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Capital City Savages women’s football team gives girls a chance to play a male-dominated sport

Posted at 6:15 PM, Mar 25, 2021
and last updated 2021-03-25 18:15:22-04

LANSING, Mich. — A group of female athletes in Lansing is tackling a male-dominated sport.

“Football is probably the most watched sport in the world and when we say we play football, we get questioned like people don’t know what football is just because they hear ‘women’s’ in front of it,” said Jessica Weeks, a Capital City Savages player.

The Capital City Savages, a women’s tackle football team, started in 2017. To recruit new players, Weeks says the team posted flyers around the city, which is how Heather Allward got on board.

“Everyone’s really friendly and everyone was really accepting when I joined the team,” said Allward.

Weeks says the team has worked hard to create a positive environment for the players but is still reminded how football isn’t inclusive for women.

“Our jerseys are not made for us. Our shoulder pads are not made for us. Our pants are definitely not made for us,” said Brittni Adams, another player on the team.

The Capital City Savages practice on a Wednesday afternoon.
The Capital City Savages practice on a Wednesday afternoon.

The exclusion women’s football teams face goes beyond the uniform.

Weeks said people often ask if she's a part of a lingerie or flag football team.

"We have to explain to them that we play just like the men do. We hit, we run, we throw the ball, we catch the ball," she said.

RELATED: Capital City Savages take over Lansing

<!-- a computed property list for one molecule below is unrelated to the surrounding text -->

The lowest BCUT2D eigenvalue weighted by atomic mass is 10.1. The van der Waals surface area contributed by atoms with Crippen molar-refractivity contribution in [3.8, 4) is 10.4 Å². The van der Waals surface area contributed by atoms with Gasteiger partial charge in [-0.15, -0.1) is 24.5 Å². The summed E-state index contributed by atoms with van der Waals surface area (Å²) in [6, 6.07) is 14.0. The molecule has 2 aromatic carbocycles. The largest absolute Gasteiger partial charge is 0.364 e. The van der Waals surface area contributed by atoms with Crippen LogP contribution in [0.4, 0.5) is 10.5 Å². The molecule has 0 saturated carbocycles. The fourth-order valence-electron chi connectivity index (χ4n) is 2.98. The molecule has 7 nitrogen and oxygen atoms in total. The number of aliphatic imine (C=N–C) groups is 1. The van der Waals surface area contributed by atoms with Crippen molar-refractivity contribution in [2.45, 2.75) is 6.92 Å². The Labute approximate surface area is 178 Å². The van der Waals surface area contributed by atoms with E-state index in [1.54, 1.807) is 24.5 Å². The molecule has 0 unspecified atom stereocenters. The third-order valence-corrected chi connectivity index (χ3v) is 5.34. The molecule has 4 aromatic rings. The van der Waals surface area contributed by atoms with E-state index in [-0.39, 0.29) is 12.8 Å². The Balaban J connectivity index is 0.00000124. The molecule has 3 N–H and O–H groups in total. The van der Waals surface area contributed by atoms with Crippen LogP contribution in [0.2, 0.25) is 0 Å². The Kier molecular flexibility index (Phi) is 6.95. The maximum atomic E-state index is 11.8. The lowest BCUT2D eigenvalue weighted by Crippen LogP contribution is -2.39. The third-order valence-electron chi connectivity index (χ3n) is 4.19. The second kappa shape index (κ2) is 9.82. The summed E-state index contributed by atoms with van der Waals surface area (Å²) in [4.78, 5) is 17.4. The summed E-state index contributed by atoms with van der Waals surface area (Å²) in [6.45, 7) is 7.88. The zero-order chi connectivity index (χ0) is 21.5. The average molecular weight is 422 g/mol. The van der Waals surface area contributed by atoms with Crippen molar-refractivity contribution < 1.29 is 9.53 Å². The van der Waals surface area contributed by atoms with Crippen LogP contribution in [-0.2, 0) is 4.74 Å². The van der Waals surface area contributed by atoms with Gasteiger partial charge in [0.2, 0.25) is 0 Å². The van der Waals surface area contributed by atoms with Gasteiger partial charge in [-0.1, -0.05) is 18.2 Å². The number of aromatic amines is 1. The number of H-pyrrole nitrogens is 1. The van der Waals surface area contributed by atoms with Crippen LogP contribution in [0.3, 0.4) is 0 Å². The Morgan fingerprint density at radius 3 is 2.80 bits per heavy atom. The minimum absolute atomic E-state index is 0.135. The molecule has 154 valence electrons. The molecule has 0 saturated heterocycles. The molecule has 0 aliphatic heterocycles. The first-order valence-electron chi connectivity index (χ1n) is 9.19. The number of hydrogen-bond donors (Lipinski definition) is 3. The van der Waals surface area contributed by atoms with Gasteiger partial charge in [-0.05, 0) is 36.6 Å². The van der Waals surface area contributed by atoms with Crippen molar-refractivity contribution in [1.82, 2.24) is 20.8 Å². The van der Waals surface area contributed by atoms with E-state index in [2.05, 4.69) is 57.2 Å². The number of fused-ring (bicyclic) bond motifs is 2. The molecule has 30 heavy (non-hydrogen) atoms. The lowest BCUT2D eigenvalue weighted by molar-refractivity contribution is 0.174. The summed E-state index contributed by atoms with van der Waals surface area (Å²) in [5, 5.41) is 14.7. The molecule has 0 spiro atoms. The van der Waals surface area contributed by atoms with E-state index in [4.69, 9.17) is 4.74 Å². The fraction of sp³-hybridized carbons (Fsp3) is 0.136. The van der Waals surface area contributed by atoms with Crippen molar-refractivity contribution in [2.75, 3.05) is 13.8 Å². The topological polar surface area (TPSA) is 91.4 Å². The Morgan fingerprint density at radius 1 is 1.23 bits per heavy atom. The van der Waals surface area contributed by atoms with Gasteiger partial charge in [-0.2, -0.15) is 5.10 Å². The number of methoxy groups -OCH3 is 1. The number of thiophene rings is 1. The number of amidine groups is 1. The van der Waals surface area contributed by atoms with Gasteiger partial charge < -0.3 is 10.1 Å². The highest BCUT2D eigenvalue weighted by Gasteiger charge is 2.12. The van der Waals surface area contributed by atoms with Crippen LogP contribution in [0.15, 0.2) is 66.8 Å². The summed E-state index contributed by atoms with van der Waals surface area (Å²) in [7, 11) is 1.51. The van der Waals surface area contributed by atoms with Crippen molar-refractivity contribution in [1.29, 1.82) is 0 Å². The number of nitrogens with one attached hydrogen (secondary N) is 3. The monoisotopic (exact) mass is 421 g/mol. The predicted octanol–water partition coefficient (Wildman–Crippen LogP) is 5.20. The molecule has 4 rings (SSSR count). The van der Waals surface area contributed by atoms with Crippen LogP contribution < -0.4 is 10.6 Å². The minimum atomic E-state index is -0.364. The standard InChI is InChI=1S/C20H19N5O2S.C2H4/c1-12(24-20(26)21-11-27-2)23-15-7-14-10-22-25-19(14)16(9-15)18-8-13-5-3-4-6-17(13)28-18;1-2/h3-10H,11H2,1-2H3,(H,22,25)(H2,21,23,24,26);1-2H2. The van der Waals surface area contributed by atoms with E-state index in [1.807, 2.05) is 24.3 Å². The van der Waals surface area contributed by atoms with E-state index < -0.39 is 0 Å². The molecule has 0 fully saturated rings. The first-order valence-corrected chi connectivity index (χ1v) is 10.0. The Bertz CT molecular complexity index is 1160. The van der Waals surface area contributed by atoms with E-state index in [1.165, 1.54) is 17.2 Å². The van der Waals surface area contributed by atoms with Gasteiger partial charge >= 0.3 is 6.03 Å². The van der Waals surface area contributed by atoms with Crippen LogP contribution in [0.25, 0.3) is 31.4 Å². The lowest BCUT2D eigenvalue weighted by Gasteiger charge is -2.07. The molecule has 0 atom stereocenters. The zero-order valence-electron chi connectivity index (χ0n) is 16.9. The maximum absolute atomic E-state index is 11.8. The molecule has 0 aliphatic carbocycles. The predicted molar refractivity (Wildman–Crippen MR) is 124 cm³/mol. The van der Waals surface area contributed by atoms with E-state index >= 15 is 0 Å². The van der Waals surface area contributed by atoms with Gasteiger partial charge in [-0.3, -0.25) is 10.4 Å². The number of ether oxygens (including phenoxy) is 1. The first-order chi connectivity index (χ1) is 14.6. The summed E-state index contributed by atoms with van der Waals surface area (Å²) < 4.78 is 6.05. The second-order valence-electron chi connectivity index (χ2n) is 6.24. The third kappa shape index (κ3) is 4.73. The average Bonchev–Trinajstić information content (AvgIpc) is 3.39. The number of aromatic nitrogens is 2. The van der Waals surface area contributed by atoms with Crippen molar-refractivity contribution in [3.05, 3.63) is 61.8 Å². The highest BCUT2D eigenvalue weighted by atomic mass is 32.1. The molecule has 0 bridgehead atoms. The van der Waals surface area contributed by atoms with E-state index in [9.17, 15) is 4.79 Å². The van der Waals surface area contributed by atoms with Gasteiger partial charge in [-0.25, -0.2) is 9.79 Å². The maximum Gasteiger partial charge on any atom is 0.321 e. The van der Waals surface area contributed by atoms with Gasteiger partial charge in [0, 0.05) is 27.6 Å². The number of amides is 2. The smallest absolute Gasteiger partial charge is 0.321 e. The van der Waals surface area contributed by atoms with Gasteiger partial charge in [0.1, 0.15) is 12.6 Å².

The Capital City Savages compete in the Women’s Football Alliance, which bills itself as the largest and most competitive women’s tackle football league in the world. The number of women’s football teams across the country has grown over the past years, something Adams hopes inspires young girls interested in male-dominated sports.

“We grew up feeling weird," said Adams. "I don’t want little girls to feel weird because they want to play sports. They should be able to play sports and not feel like they should be outcast."

Weeks says the Capital City Savages want to empower girls across mid-Michigan to create spaces for themselves in sports that have historically shut them out.

“For my daughter, she can see me doing this and she can be like me," said Weeks. "By the time she’s old enough to start playing football, it will be more socially acceptable. There will be more opportunities and she will be more accepted in the sport and it feels great for me knowing that.”

Find out more about the Capital City Savages on their Facebook page.

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Tianna Jenkins

12:23 PM, Jan 12, 2021

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